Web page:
We may be a nearly cashless society, but most businesses still keep a bit of cash on hand to pay for small expenses. Maybe someone bought flowers for the office manager’s birthday, or maybe the foreman needed to put gas in the company truck. For expenses like those, keeping a petty cash fund on hand is easier than forcing employees to put up the cash themselves and get reimbursed by filing an expense report.
Petty cash is best used for small, occasional expenses, like buying snacks for the office, office supplies, stamps, parking, or birthday cards. This is usually faster than requesting a check from the bookkeeper, and less risky than handing an employee the company credit card.
Petty cash shouldn’t be used to pay regular operating expenses such as rent or utilities. It shouldn’t be used to give employees an advance on their paychecks.
But, because petty cash is, well, cash, it’s also risky and can lead to problems ranging from theft to loss of tax deductions. That’s why a best practice is to set up a petty cash management system.
What is a petty cash management system?
A petty cash management system establishes protocols for accessing the funds. Instead of just having an unlocked cashbox behind the front counter, a trusted employee should be designated as the custodian. Only the custodian and one or two executives or the business owner should have access to the petty cash fund, which should be kept in a lockbox. Those protocols include specifics on what kinds of expenses are allowable, the maximum amount for reimbursement, the total amount of the fund, and the precise procedures for reimbursements.
Generally, when an employee needs reimbursement, they provide the custodian with a receipt, and the custodian hands over the cash. The custodian then logs the disbursement with the date, amount, name of the employee, and the purpose. At least once a month, petty cash should be reconciled. Random audits to count the cash and verify legitimate uses of the fund are also a stellar idea.
What can go wrong with petty cash?
Even though the name implies that petty cash is small, those small expenses can add up, just as grains of sand eventually add up to beaches and sand dunes. The biggest problem with petty cash is that without a robust petty cash management system, you have poor oversight over that money. Lack of oversight can lead to all sorts of problems. Here are examples of the worst things that can happen.
Theft. Once a $20 bill is in someone’s pocket, it’s impossible to trace it. If that petty cash fund isn’t kept locked up securely, it can be far too tempting for employees to “borrow” just a few dollars here and there. Over time, that “borrowing” can blow up to be thousands of dollars. Even with a robust system in place, choosing the wrong person as custodian can lead to substantial problems, like this city treasurer who stole at least $2,300, or this city employee who may have stolen more than $800,000. Try to avoid appointing a custodian who has known financial pressures.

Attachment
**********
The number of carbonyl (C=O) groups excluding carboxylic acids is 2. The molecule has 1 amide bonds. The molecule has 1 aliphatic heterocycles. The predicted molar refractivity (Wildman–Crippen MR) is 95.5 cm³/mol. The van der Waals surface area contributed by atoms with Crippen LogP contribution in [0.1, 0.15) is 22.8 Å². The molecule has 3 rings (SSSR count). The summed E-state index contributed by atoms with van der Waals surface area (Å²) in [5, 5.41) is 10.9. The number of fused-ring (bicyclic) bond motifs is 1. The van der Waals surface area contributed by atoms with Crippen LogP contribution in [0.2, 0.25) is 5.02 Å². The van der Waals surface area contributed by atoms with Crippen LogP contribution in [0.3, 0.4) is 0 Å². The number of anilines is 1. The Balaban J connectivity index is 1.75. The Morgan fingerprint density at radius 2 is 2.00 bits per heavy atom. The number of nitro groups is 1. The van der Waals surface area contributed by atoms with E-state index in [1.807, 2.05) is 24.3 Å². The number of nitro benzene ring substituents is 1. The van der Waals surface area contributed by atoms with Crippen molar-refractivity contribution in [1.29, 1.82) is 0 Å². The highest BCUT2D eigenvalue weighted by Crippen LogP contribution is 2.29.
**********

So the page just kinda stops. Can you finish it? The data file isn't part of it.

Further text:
Fraud. Employees with financial pressures and who also feel deserving of an occasional extra bonus may exploit cracks in a weak system to commit fraud. Besides outright theft of cash, employees may create fake receipts or request reimbursement for personal expenses, like office supplies and equipment that mysteriously disappear. Stealing from the petty cash fund is just one way that wily employees have found to commit fraud.
Inappropriate spending. Petty cash expenditures are handled outside the regular system of approvals, so without clear guidelines for permissible types of expenses and allowable amounts, your employees may not be making purchases that make business sense. Treating a client or customer to lunch is OK, but requesting reimbursement for an employee’s night out with their significant other is probably not appropriate.
Poor records. Because petty cash has no third-party confirmation like an outside bank statement, your records of what the money was spent on are only as good as the custodian’s record-keeping abilities. Some custodians — while being perfectly trustworthy — just aren’t up to the detailed record keeping required. If the custodian isn’t diligent about collecting receipts or logging disbursements, or makes mistakes in recording transactions or giving out change, the monthly reconciliations may show wide variances between the amount of cash that should be in the lockbox and what’s actually there.
Missing deductions. Inadequate records can lead to loss of deductions on the business tax return, and also result in poor visibility into the true costs of operating your business. Plugging reconciliation discrepancies to Miscellaneous Expense becomes a problem when the balance in that account is one of the biggest items in your P&L.
Makes accounting harder. Another side effect of poor records is that the month-end close is harder than it needs to be. When someone has to chase people around for missing receipts or re-do error-filled reconciliations or spend time puzzling out the correct journal entry from scraps of paper and cryptic notes, that adds to the stress of getting the books closed. A robust system gives you the information you need, in the format you need, and at the time you need it.
Prevent small problems from blowing up
My mom always said that an ounce of prevention is worth a pound of cure, and in the case of managing your petty cash, this is absolutely true. Keeping a close watch on petty cash sends the message to your team that you care about the details, and that you expect everyone to behave honorably and with integrity. That attitude of integrity and honesty will also spill over to your whole business and to your relationships with customers, which will help your business thrive. And who doesn’t want a thriving business?
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